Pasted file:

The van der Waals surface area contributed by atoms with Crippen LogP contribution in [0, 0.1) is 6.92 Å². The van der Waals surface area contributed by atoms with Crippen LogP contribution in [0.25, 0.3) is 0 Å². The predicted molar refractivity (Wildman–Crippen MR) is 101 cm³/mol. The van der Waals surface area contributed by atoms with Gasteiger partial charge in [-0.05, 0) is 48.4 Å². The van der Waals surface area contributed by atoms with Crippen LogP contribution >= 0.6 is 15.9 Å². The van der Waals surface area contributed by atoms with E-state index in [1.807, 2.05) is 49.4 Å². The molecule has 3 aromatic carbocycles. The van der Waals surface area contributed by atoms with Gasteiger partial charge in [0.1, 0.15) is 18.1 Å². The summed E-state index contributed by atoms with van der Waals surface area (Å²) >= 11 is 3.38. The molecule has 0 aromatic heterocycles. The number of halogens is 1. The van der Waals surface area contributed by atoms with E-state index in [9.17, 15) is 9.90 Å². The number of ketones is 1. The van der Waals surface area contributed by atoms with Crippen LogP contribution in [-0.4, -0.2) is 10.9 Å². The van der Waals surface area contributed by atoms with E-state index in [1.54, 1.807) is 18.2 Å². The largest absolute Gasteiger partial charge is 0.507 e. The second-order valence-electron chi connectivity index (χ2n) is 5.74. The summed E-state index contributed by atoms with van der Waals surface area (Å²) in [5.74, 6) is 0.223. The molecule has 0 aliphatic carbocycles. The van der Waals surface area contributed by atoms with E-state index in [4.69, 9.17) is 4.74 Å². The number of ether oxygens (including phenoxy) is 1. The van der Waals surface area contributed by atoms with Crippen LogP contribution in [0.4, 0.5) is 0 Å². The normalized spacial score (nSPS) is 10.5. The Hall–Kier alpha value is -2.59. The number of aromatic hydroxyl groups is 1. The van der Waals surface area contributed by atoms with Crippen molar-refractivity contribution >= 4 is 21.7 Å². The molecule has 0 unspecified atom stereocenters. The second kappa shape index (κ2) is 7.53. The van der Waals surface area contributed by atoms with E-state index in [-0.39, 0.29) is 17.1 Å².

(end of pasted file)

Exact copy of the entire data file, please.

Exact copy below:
The van der Waals surface area contributed by atoms with Crippen LogP contribution in [0, 0.1) is 6.92 Å². The van der Waals surface area contributed by atoms with Crippen LogP contribution in [0.25, 0.3) is 0 Å². The predicted molar refractivity (Wildman–Crippen MR) is 101 cm³/mol. The van der Waals surface area contributed by atoms with Gasteiger partial charge in [-0.05, 0) is 48.4 Å². The van der Waals surface area contributed by atoms with Crippen LogP contribution >= 0.6 is 15.9 Å². The van der Waals surface area contributed by atoms with E-state index in [1.807, 2.05) is 49.4 Å². The molecule has 3 aromatic carbocycles. The van der Waals surface area contributed by atoms with Gasteiger partial charge in [0.1, 0.15) is 18.1 Å². The summed E-state index contributed by atoms with van der Waals surface area (Å²) >= 11 is 3.38. The molecule has 0 aromatic heterocycles. The number of halogens is 1. The van der Waals surface area contributed by atoms with E-state index in [9.17, 15) is 9.90 Å². The number of ketones is 1. The van der Waals surface area contributed by atoms with Crippen LogP contribution in [-0.4, -0.2) is 10.9 Å². The van der Waals surface area contributed by atoms with E-state index in [1.54, 1.807) is 18.2 Å². The largest absolute Gasteiger partial charge is 0.507 e. The second-order valence-electron chi connectivity index (χ2n) is 5.74. The summed E-state index contributed by atoms with van der Waals surface area (Å²) in [5.74, 6) is 0.223. The molecule has 0 aliphatic carbocycles. The van der Waals surface area contributed by atoms with E-state index in [4.69, 9.17) is 4.74 Å². The number of ether oxygens (including phenoxy) is 1. The van der Waals surface area contributed by atoms with Crippen LogP contribution in [0.4, 0.5) is 0 Å². The normalized spacial score (nSPS) is 10.5. The Hall–Kier alpha value is -2.59. The number of aromatic hydroxyl groups is 1. The van der Waals surface area contributed by atoms with Crippen molar-refractivity contribution >= 4 is 21.7 Å². The molecule has 0 unspecified atom stereocenters. The second kappa shape index (κ2) is 7.53. The van der Waals surface area contributed by atoms with E-state index in [-0.39, 0.29) is 17.1 Å².